Lifesavers photographed by Ruth Bernhard, 1930.
From the sale catalogue for this print:
“Light is my inspiration. My photographic images search for dimensions that words cannot touch—the result of intense responses to personal experiences. I do not wish to “record,” but rather to touch upon the illusive meanings which I perceive and try to comprehend in this limitless universe.” – Ruth Bernhard
Born in Berlin in 1905, Ruth Bernhard left her studies at the Berlin Academy of Art in 1927 to join her father, Lucian, a graphic artist and designer, in New York. Two years later, she began her career as an advertising and illustration photographer, working for architects, designers, and artists, some of whom were friends or associates of her father. A stunning example from 1930, Lifesavers (Lot 123), reveals the dynamic Deco play of light and shade, and her mastery of formal design.
During a trip to California in 1935, a chance meeting with the photographer Edward Weston, who was unknown to her, first inspired Bernhard to pursue photography as an expressive medium and stay in California for the next three years. In 1939 Bernhard moved back to New York in pursuit of work, but found herself returning to California in 1948, and settling in San Francisco in 1953. It was a heady period for photography in that city; the Westons (Edward, her mentor, and his son, Brett), Ansel Adams, Minor White, Dorothea Lange, Don Worth, Larry Colwell, Imogen Cunningham, Wynn Bullock, and several others were all working in the Bay Area and Northern California. With her carefully considered still-life “portraits” of shells, leaves, and everyday found objects and especially her lyrical images of nudes, Bernhard established herself as a key figure in West Coast photography. She was one of the few photographers of the post-World War II era whose work and activity shaped the vision of the artist-photographer—an attitude about the poetics of depiction that matured in the nurturing avant-garde atmosphere of San Francisco after the war. Utilizing subtleties of light and shadow, she transformed the simplest objects into resonant, sensual almost fairytale-like representations, as in Two Leaves of 1952 (Lot 127). By the late 1950’s Bernhard had begun teaching private classes in her studio and giving workshops such as Classic Figure Photography, Problems of Posing and Lighting the Figure, The Art of Feeling, and she became one of the most highly acclaimed teachers of photography.
Bernhard’s meeting with Weston most strongly changed her view about photography and its potential. “It isn’t that I was interested in photographing the way Weston photographed,” she had noted. “That didn’t interest me at all. I enjoyed his philosophy—his attitude—the purity of his seeing. And I understood that this was really what I was trying to do, without being aware of it. That’s why I continued being a photographer. … We shared something—photography was considered universal … it was not a cold, mechanical process.” In 1952, in the iconic Classic Torso (Lot 134), Weston’s pictorial influence was nonetheless fully absorbed and made manifest in her own way.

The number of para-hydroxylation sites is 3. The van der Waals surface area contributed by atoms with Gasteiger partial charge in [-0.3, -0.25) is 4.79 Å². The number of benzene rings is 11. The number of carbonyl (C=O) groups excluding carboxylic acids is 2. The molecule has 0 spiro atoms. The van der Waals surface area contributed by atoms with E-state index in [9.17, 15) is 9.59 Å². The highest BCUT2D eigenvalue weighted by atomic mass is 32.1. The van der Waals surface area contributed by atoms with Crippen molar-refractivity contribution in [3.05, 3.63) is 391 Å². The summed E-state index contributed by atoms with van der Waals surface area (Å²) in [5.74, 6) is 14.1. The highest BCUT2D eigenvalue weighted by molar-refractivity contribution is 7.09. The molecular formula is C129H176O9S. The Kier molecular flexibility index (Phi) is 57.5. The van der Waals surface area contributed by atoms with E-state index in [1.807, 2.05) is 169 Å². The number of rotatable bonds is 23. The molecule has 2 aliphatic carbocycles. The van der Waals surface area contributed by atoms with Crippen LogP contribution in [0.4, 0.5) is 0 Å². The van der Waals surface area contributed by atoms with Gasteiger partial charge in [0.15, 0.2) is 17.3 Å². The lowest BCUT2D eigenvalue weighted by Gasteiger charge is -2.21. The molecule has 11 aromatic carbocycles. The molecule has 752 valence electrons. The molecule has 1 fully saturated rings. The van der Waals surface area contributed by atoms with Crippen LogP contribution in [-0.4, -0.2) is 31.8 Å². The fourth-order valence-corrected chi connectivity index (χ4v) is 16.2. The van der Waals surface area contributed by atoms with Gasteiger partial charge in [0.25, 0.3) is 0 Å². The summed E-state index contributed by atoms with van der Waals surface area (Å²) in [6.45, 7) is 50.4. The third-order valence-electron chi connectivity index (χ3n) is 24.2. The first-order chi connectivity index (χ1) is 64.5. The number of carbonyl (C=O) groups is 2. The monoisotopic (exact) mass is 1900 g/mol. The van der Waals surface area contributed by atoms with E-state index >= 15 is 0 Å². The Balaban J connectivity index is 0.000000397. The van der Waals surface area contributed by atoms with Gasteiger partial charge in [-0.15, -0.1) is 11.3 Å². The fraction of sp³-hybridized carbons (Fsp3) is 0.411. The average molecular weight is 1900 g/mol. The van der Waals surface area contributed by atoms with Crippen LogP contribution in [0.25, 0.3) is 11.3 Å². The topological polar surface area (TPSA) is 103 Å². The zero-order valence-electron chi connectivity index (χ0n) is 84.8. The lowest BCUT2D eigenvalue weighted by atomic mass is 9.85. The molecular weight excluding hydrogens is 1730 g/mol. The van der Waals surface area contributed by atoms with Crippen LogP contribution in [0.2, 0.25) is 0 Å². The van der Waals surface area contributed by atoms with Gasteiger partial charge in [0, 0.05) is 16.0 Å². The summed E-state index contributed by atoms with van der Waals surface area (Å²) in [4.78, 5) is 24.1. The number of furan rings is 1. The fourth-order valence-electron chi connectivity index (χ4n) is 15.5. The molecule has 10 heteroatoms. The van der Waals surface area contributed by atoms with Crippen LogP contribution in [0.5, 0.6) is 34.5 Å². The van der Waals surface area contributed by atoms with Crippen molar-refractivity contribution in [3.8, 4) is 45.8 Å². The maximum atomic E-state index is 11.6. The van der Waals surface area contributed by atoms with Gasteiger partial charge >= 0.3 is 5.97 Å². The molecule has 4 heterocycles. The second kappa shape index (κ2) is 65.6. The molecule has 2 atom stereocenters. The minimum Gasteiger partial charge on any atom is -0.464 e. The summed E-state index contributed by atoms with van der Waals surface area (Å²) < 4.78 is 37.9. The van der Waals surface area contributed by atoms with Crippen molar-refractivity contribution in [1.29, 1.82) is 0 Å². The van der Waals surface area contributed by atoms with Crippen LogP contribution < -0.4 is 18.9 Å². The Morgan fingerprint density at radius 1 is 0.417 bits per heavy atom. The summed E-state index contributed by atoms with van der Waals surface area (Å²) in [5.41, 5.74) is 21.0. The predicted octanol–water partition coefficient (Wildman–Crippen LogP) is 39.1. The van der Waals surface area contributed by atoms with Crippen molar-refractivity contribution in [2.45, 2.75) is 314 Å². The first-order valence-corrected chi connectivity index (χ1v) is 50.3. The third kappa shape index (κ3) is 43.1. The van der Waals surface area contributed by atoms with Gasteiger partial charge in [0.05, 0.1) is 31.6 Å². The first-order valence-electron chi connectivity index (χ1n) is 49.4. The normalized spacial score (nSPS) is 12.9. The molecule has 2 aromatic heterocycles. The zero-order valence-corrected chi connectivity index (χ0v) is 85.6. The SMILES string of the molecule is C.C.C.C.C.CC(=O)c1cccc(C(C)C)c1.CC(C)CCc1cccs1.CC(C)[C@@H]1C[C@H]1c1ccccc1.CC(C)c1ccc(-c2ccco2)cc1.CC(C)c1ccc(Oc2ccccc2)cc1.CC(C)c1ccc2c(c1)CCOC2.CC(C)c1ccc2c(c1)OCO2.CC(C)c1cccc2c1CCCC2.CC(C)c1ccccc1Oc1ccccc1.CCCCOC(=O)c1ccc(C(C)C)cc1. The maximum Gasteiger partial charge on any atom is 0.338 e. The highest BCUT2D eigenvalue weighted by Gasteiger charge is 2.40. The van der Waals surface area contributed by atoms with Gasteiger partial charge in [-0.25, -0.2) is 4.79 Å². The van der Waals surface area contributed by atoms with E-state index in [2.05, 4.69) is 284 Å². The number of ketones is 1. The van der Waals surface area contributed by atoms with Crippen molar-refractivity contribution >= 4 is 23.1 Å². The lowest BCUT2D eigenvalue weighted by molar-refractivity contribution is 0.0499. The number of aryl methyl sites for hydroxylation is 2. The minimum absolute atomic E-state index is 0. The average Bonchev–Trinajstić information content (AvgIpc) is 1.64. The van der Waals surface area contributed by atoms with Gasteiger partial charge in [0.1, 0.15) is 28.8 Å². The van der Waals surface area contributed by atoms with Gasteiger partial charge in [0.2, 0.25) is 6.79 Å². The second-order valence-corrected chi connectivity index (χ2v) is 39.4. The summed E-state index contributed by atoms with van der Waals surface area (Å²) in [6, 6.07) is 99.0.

Of her relationship with the human form, Bernhard said: “I work very hard at organizing. When I work with a model, I am a sculptor. I work to simplify. I want to create power and simplicity. [For instance, as in the 1967, Perspective II, Lot 130.] That’s what’s important to me. And I want to perfect the image.”
Critical opinion has established Bernhard as one of the foremost interpreters of human figure. Her photographs of the female body range from sculptural rendition of the human form to abstractions that recast the body into elegant landscapes, like Sand Dune of 1967 (Lot 118), to multiple images of women and the natural world with which Bernhard felt we are all intimately connected: “It is my aim to transform the complexities of the figure into harmonies of simplified form revealing the innate reality, the life force, the spirit, the inherent symbolism.”
These pictures are not political statements, but reverential and awe-inspiring in intent and effect. What she called “the eternal body” is the body sacred, a communication with the spiritual. For Bernhard, Eros and art were the same. In the nudes, as in all of her works, she believed that she had a relationship with objects—a holy relationship—that enabled them to speak through the language of the eye as it is stimulated by her photographs. In this sense, through the things in her pictures, she communicated the unseen, with the goal being to bridge the seeming emptiness between the material and the invisible. She saw the nude as not exceptional in her work or vision, but as part of the greater whole of what for her was a spiritual realm. “The nude [such as Double Vision of 1973, Lot 136 ] represents to me the same universal innocence, timelessness and purity as do all seed pods, suggesting the mother as well as the child, the parental as well as the descendents, conceived according to nature’s longing.”
One could sense the most intimate glimpse of this wonderfully cheerful and exuberant woman in her comments on teaching and challenge to her students: “Fall in love. Every day. With everything. With life. If you can fall in love, you can be a photographer. I think that is absolutely essential.”
Bernhard remarked that her goal in photography, as revealed perhaps in the image In the Box (Horizontal) of 1962 (Lot 125) was always to express her reverence for the universal order. “As I see it, life and death are two words for the same thing; all components of the living order. To be a creative person is a significant privilege as well as a great responsibility.”
Ruth Bernhard died in 2006 at the age of 101.
Edited and excerpted by the author, Peter C. Bunnell from Ruth Bernhard: Photographs, exhibition brochure, Princeton University Art Museum, 1996. Copyright © Trustees of Princeton University.